The Mobility Pricing Independent Commission recently published its initial report exploring decongestion charging as part of a 10-year plan for transportation development in the Metro Vancouver region. They have proposed two main policy approaches for consideration: tolling congestion points and charging drivers for each kilometre they drive.
Congestion point pricing charges drivers when they pass certain points or locations, such as a bridge, tunnel or high-traffic area. Distance-based charging means drivers would be charged for each kilometre they drive, and the amount would depend on where they go and at what time.
The BC Government & Service Employees' Union (BCGEU) welcomes efforts to address the effects of traffic congestion as well as the development of improved infrastructure. However, this should not be done at the expense of working people in the Caring Professionals sector whose incomes and services rely on free access to our roads.
Thousands of BCGEU members, particularly those working in community health or community social services, must have a car to perform their jobs and many drive 50+ kilometres a day on busy corridors to visit their clients. Some members are required to transport clients as part of community inclusion work, or to attend doctor's appointments. Imposing a tax on their mobility would not only create individual financial burden but could also negatively impact service delivery at agencies that aren't funded to pay the costs.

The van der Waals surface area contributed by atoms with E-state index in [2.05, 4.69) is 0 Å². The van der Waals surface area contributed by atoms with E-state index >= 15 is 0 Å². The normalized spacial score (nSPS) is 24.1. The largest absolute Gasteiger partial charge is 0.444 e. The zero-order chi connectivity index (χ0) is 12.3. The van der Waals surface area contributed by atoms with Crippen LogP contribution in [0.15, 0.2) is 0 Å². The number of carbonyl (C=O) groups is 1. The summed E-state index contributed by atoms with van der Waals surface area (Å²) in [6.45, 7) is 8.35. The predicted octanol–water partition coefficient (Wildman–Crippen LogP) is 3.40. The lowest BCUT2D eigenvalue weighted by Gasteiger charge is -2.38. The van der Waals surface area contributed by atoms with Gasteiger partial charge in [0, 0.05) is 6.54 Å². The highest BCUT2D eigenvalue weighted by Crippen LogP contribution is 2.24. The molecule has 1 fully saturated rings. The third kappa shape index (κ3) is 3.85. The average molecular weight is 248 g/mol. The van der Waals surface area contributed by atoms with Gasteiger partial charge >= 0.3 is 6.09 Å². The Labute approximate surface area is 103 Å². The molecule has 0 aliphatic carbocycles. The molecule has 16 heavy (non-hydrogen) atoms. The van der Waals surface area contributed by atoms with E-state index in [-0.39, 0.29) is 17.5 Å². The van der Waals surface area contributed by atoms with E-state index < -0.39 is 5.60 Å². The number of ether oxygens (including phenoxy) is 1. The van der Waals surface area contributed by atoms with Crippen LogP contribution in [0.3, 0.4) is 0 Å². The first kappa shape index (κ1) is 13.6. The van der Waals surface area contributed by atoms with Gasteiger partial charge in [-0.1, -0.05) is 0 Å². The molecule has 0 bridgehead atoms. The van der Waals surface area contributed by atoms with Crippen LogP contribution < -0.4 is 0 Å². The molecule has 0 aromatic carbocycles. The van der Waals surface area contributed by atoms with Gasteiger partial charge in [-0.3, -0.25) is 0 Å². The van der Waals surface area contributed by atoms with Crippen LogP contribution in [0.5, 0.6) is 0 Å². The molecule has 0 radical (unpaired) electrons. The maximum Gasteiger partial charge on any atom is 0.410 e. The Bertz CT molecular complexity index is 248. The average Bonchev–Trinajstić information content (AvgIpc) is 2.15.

In addition, many of these workers are already facing significant issues when it comes to affordability in the region, including precarious working conditions, lower wages, low mileage rates for the use of their vehicles, and long commutes due to the housing crisis.
The BCGEU urges the Commission to propose a mobility pricing exemption for those in community health and community social services, as well as all workers who spend much of their workday on the roads, including delivery drivers and cab drivers.
In the coming weeks, the Commission will be conducting public consultations ahead of their final report due out in April. The union will encourage its members to visit www.itstimemv.ca between February 22 and March 17 to provide comment on this important issue.